Mike, on the other hand, provided writing studies with a heart: he modeled a deep compassion that called on teachers to understand students as whole people, with very mixed feelings about academic writing, which nevertheless try to do a very difficult thing. He had a keen knack for discovering, through intensive individual work with writers, the deep (and often poignant) logic behind surface errors. His work heralded a paradigm shift in the way writing is taught in our education system, from elementary school to middle school. A former classmate wrote to me that Mike had taught him that “every piece of writing, from first grade to Samuel Beckett.” . . represents a complex, fascinating, almost miraculous collection of intellectual and imaginative processes. Teaching writing can be more than pointing out grammatical errors.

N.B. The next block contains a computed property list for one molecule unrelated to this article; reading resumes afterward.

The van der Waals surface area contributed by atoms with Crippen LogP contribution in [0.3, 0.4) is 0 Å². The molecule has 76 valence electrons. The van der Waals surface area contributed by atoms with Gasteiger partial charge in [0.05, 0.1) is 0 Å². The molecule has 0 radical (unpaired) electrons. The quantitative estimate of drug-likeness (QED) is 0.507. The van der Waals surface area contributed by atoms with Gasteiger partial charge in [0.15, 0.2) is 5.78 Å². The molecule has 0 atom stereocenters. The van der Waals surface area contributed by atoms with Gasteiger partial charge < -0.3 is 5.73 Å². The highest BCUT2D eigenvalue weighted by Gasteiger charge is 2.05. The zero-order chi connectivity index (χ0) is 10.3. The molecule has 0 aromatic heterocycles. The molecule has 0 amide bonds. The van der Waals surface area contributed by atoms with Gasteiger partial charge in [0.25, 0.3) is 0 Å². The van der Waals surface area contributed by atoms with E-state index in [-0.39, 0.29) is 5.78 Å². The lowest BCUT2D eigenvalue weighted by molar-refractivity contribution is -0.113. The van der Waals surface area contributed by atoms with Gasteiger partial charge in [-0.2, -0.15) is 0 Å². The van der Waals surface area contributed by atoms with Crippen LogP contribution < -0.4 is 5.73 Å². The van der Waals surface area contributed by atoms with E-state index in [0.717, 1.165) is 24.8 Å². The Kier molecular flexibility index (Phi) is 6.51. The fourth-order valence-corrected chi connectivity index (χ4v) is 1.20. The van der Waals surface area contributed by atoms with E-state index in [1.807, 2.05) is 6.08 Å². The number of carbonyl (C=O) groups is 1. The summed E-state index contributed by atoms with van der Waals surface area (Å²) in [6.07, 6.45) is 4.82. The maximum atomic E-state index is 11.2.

Back in the days when Mike was writing “Lives on the Boundary,” however, writing education and literary studies barely spoke to each other. UCLA’s English department in the 1980s sought to prepare graduate students for faculty jobs, which, as far as they still (slightly) existed, were mostly snatched up by graduates of UCLA’s programs. ‘Ivy League. Professors took little interest in the types of positions they sent the majority of their graduates to: jobs in less prestigious institutions with heavier teaching loads that included much of the teaching of writing. Student writing and writing pedagogy were largely ignored in the English department and outsourced to another unit on campus. That unit, Mike Rose’s unit â Writing Programs â was housed in an entirely different building. As the name suggests, it was not a department but only a program; its professors were lecturers, not eligible for tenure. The distance across the courtyard between Rolfe Hall (English) and Kinsey Hall (Writing Programs) was a silent allegory of the intellectual and spiritual distance between the two units.